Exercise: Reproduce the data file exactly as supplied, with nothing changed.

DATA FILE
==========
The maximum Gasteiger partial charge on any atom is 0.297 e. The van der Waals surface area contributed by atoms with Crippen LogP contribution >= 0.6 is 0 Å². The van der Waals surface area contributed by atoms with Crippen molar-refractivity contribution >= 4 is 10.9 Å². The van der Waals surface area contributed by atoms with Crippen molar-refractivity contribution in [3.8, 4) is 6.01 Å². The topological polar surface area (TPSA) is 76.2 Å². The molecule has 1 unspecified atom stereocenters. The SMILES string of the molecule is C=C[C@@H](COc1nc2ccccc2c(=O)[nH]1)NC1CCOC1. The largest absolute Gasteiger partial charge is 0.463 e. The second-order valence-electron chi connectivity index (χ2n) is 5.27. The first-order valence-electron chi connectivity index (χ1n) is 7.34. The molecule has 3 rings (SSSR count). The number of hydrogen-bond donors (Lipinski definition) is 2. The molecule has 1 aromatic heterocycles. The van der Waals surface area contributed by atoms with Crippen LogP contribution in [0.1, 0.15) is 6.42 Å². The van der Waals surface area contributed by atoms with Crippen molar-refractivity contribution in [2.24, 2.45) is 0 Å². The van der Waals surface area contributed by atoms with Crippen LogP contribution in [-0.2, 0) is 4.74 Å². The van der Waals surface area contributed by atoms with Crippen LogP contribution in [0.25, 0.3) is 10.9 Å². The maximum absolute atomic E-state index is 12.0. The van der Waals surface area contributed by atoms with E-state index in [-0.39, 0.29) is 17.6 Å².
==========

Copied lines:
The maximum Gasteiger partial charge on any atom is 0.297 e. The van der Waals surface area contributed by atoms with Crippen LogP contribution >= 0.6 is 0 Å². The van der Waals surface area contributed by atoms with Crippen molar-refractivity contribution >= 4 is 10.9 Å². The van der Waals surface area contributed by atoms with Crippen molar-refractivity contribution in [3.8, 4) is 6.01 Å². The topological polar surface area (TPSA) is 76.2 Å². The molecule has 1 unspecified atom stereocenters. The SMILES string of the molecule is C=C[C@@H](COc1nc2ccccc2c(=O)[nH]1)NC1CCOC1. The largest absolute Gasteiger partial charge is 0.463 e. The second-order valence-electron chi connectivity index (χ2n) is 5.27. The first-order valence-electron chi connectivity index (χ1n) is 7.34. The molecule has 3 rings (SSSR count). The number of hydrogen-bond donors (Lipinski definition) is 2. The molecule has 1 aromatic heterocycles. The van der Waals surface area contributed by atoms with Crippen LogP contribution in [0.1, 0.15) is 6.42 Å². The van der Waals surface area contributed by atoms with Crippen molar-refractivity contribution in [2.24, 2.45) is 0 Å². The van der Waals surface area contributed by atoms with Crippen LogP contribution in [-0.2, 0) is 4.74 Å². The van der Waals surface area contributed by atoms with Crippen LogP contribution in [0.25, 0.3) is 10.9 Å². The maximum absolute atomic E-state index is 12.0. The van der Waals surface area contributed by atoms with E-state index in [-0.39, 0.29) is 17.6 Å².